David Warner, the pugnacious left-hander has been an enigma around cricketing circles. He made his debut as a basher, a real tonker of the cricket ball, and had the ability to stamp his authority all over a cricket match within a matter of overs. His career has followed a strange path, as he was brought into International cricket bereft of any first class experience. Warner smashed into the limelight against South Africa in his debut T20 match and has never looked back ever since.
He has established himself as one of the most prolific openers in world cricket across all three formats and when on song he can be almost impossible to bowl at. His growth as a player and as a leader can be gauged from the fact that he has been appointed vice-captain of the team and people in and around Australian cricket believe that he has the panache to lead the team in the future.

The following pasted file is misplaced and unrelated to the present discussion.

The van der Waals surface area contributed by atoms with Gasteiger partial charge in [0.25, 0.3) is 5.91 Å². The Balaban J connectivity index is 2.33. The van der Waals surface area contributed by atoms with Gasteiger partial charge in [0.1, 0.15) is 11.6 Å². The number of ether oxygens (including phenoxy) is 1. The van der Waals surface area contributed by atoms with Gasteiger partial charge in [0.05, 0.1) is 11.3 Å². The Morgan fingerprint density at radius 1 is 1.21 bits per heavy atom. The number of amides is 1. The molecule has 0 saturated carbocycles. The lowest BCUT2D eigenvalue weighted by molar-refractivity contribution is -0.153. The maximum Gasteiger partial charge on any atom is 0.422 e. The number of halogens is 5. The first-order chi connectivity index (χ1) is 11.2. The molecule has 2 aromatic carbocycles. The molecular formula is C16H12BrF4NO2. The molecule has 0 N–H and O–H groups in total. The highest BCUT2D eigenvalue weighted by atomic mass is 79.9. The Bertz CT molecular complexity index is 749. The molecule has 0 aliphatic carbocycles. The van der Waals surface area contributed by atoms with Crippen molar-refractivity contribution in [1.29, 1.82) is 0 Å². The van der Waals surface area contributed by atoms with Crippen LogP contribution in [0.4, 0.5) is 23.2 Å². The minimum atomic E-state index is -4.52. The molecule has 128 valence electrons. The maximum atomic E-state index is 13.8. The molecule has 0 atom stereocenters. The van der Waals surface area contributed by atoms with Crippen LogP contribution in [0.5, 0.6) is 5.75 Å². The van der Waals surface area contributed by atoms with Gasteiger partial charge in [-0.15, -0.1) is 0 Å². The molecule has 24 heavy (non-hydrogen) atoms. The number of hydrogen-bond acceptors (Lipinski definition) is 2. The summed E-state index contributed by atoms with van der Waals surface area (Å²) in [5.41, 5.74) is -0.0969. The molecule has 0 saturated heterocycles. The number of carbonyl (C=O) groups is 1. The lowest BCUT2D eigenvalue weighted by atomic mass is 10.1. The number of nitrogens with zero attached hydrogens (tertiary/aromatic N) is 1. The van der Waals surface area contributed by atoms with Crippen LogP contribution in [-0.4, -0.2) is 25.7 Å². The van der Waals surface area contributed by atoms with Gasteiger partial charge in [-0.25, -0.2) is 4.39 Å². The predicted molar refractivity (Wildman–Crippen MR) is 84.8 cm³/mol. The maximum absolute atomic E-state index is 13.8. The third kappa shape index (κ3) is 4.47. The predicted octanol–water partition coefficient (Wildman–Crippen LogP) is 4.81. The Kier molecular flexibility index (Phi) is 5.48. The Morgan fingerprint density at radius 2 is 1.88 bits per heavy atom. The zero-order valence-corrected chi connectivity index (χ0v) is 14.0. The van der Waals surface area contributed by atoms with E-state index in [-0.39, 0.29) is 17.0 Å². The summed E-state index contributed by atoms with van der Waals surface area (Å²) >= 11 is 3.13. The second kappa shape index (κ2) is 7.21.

Here in this list, we take a look at 5 reasons why David Warner becomes impossible to bowl at when on song.
#1 Ability to pick up the length of the ball
One of the key criterions to effective batting is the ability to decipher the length of the ball and then react accordingly. Batsmen who have been successful in the past had this gift of judging the length perfectly which then aided them in their stroke play.
David Warner too falls in this category. When in full flight, he has the ability to pick up the length of the ball and then go for his strokes accordingly. He takes the defensive or aggressive route depending upon which length he believes is in his arc and zone. This uncanny trait has become a real nuisance for bowlers all around.